One piece of update is we do have our PortWatch platform, and this tracks the volume of shipping in many different areas of the world. We've been monitoring shipping volumes in the Suez Canal. Those have decreased by 55% year-over-year during the first seven days ending February 13. So, we've had a decrease of 55% of shipping volumes going through the Suez Canal, year-over-year-ending February 13, and while volumes going through the Cape of Good Hope have increased by nearly 75%. That's the latest we have on this issue.

And in terms of the IMF's role, the IMF does provide technical assistance and policy advice traditionally to the authorities in the West Bank and Gaza. And of course, we stand ready to continue to provide these as circumstances would allow.

QUESTIONER: Thank you, Julie. I would like to know if you have calculated how much could the farmers’ protests cost to Europe's economy and specifically how can it affect countries like Spain, where agriculture is so relevant? And apart from this, I would like to know any other updates on Argentina? Could you give us some details about Gita Gopinath’s trip? Also, we know that Milei is coming this weekend to Washington D.C. So does he have any meetings here with IMF authorities?

MS. KOZACK: On your first question on Europe and the farmer protest, right now, we expect that any impact on output, economic output, is going to be small, and that's because agriculture, the agricultural sector in most European countries, is relatively small. And this is even the case in a country like Spain, where agriculture is less than 3% of GDP. That said, there could be a more significant impact on prices if the protests persist for some time.

And then on Argentina. I suspect that there will be a few other questions on Argentina. If anyone online wants to come in on Argentina?

QUESTIONER: I was wondering if the IMF team and Gita Gopinath is analyzing the possibility of a new program for Argentina during this visit? And also, well, given the G-20 meeting this weekend, if the request of surcharges reduction will be on the agenda?

QUESTIONER: Yes, just following on the question regarding Gita Gopinath’s visit to Buenos Aires. If you could speak at all to the policy advice or request that she made while there, if any, including whether she was advocating for pressing for a devaluation or to speed up the crawling peg in Argentina, given how far behind inflation the current 2% peg has fallen.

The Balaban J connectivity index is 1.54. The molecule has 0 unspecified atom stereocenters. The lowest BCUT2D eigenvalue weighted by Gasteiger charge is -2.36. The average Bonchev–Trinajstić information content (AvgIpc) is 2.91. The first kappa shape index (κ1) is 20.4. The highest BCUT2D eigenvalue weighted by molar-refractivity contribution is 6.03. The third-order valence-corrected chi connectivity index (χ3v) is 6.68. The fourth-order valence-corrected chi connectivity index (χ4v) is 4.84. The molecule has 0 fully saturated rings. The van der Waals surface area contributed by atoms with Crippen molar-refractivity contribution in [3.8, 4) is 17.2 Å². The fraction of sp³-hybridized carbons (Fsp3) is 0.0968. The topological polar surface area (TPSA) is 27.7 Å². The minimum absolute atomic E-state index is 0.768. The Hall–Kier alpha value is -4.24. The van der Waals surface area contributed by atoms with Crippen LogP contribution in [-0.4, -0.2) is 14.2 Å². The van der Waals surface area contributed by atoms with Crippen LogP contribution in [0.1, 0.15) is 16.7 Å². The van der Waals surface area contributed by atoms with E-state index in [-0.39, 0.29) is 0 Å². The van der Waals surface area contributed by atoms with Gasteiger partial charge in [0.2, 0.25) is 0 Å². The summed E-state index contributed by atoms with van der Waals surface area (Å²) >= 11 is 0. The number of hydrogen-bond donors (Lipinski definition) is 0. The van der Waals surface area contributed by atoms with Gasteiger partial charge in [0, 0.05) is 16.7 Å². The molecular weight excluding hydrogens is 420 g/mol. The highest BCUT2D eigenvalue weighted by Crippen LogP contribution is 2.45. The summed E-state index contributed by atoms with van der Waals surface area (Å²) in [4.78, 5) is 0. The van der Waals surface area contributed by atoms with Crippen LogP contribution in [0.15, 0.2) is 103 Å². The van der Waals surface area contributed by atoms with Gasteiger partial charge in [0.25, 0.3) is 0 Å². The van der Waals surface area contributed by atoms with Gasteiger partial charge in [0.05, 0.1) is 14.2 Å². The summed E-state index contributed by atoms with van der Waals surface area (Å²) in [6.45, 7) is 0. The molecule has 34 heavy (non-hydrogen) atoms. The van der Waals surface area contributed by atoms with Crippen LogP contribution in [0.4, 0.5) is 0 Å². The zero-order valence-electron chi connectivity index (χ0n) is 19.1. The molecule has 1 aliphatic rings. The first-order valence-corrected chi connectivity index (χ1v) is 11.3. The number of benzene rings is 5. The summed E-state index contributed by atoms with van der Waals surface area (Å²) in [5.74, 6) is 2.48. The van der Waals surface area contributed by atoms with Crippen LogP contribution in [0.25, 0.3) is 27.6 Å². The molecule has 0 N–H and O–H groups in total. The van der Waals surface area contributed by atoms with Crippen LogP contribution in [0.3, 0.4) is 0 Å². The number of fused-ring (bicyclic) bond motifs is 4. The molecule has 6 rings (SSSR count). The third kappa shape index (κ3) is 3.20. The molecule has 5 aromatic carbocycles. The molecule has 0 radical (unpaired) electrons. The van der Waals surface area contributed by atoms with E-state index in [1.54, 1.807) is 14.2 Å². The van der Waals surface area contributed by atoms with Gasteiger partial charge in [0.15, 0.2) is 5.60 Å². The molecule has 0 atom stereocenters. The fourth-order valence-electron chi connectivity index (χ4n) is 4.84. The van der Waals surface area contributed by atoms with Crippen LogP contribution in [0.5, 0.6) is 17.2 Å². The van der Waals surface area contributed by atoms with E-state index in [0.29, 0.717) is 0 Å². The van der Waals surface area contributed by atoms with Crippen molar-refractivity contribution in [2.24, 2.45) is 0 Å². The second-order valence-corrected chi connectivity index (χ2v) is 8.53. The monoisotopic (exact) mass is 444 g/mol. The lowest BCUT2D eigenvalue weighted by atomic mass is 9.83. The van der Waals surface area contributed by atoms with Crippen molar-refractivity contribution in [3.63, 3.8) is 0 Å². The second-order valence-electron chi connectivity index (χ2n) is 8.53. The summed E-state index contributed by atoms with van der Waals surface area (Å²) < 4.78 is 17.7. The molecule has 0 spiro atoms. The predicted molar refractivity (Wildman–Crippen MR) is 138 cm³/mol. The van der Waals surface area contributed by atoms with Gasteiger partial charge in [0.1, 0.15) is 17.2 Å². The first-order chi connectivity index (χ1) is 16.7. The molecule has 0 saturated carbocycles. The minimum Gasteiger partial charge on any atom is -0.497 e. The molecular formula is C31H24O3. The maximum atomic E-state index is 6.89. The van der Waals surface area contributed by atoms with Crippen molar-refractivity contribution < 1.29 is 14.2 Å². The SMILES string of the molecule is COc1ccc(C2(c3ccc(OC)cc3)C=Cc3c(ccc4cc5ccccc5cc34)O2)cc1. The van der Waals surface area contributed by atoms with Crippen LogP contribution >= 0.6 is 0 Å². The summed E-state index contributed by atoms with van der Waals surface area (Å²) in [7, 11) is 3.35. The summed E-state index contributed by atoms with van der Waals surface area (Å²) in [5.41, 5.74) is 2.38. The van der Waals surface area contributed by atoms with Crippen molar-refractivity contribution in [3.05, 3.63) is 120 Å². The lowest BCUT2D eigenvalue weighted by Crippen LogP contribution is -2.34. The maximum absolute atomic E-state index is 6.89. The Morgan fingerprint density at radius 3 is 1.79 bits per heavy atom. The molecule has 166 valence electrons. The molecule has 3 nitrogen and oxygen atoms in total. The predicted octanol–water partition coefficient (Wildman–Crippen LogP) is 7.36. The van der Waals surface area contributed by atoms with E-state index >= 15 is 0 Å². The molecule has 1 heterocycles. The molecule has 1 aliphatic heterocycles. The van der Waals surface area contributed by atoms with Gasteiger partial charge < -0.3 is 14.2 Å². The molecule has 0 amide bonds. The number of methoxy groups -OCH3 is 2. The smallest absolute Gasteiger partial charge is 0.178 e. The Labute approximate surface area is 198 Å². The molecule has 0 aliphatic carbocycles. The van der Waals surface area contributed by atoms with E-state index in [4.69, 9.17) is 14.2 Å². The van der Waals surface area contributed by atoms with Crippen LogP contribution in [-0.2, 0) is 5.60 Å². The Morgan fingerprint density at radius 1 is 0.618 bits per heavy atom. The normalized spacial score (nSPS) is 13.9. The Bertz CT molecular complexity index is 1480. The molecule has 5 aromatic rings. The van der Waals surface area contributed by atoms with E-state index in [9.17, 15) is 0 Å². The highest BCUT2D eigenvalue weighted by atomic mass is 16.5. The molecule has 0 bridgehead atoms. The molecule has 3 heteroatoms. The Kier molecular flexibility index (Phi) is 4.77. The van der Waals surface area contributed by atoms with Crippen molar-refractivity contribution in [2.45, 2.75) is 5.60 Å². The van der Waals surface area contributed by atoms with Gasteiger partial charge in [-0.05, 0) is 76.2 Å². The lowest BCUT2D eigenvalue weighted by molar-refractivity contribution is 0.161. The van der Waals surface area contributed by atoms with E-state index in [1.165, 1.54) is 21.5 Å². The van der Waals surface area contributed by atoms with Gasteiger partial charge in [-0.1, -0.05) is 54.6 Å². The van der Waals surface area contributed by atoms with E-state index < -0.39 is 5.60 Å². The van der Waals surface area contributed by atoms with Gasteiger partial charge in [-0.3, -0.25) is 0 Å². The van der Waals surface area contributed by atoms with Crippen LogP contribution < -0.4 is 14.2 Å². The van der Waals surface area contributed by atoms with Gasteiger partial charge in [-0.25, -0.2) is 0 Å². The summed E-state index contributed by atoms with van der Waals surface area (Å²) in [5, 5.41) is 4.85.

QUESTIONER: Just one other question about Argentina. On the question of sort of protests, social unrest, how does the IMF sort of assess what impact that could have is having on some of Milei’s reform plans? Thank you.

MS. KOZACK: On Argentina, as I already noted, the FDMD Gita Gopinath is in Argentina. She is having a number of meetings with government officials and others. The purpose of her visit is to really hear firsthand from different stakeholders, including the authorities, of course, on Argentina's economic challenges and opportunities. Gita will be communicating at the end of her visit, and therefore, we will just wait to hear Gita’s own perspectives at the end of her visit.

On your question on the G-20 agenda, I would just say that this is something for, of course, the G-20 presidency to determine the agenda. And the IMF is closely engaged with the G-20 presidency. And we look forward to our Managing Director attending the G20 next week, to present her views on the global economy, and to discuss the challenges facing the G-20 countries and the global economy.

I see two hands up online. Maybe these will be the last two questions that we'll take.

QUESTIONER: I just wanted to check on two things. One is primarily post-election in Pakistan. Is Pakistan in line with all the requirements of SBA for its third trench, which is like $1.1 billion and which is due by end of the next month or beginning of April? And secondly, Pakistan's former prime minister, Imran Khan, has said he would write about elections and regularities and would ask for some kind of investigations on that. Would IMF actually entertain that letter and is like election audit, or that kind of thing, when it gets to the good governance that comes under IMF's purview and what exactly IMF would be doing about that?

MS. KOZACK: Any other questions on Pakistan before we wrap up? Stepping back on Pakistan. On January 11, the IMF Executive Board approved the first review of the Stand-By Arrangement, with Pakistan that brought total disbursements under the Stand-By Arrangement to $1.9 billion. The Stand-By Arrangement is supporting the authority’s efforts to stabilize the economy and to, of course, with a strong focus on protecting the most vulnerable.

During the period of the caretaker government, the authorities have maintained economic stability. This has been done through strict adherence to fiscal targets while also protecting the social safety net. It has been done by maintaining a tight monetary policy stance to control inflation and to continue to build up foreign exchange reserves. We look forward to working with the new government on policies to ensure macroeconomic stability and prosperity for all of Pakistan's citizens. And I am going to leave it at that.

QUESTIONER: Any comment on Imran Khan's letter by any chance?

MS. KOZACK: I’m not going to comment on ongoing political developments. So, I don't have anything else to add to what I just said.

QUESTIONER: Thank you.

MS. KOZACK: We've come now to the end of the briefing. The briefing, as you know, is embargoed until 11:00 a.m. Eastern Time. The transcript will be available on In case of clarifications or additional queries, please reach out to

Thank you all and I look forward to seeing you at the next press briefing. Wishing you all a wonderful day.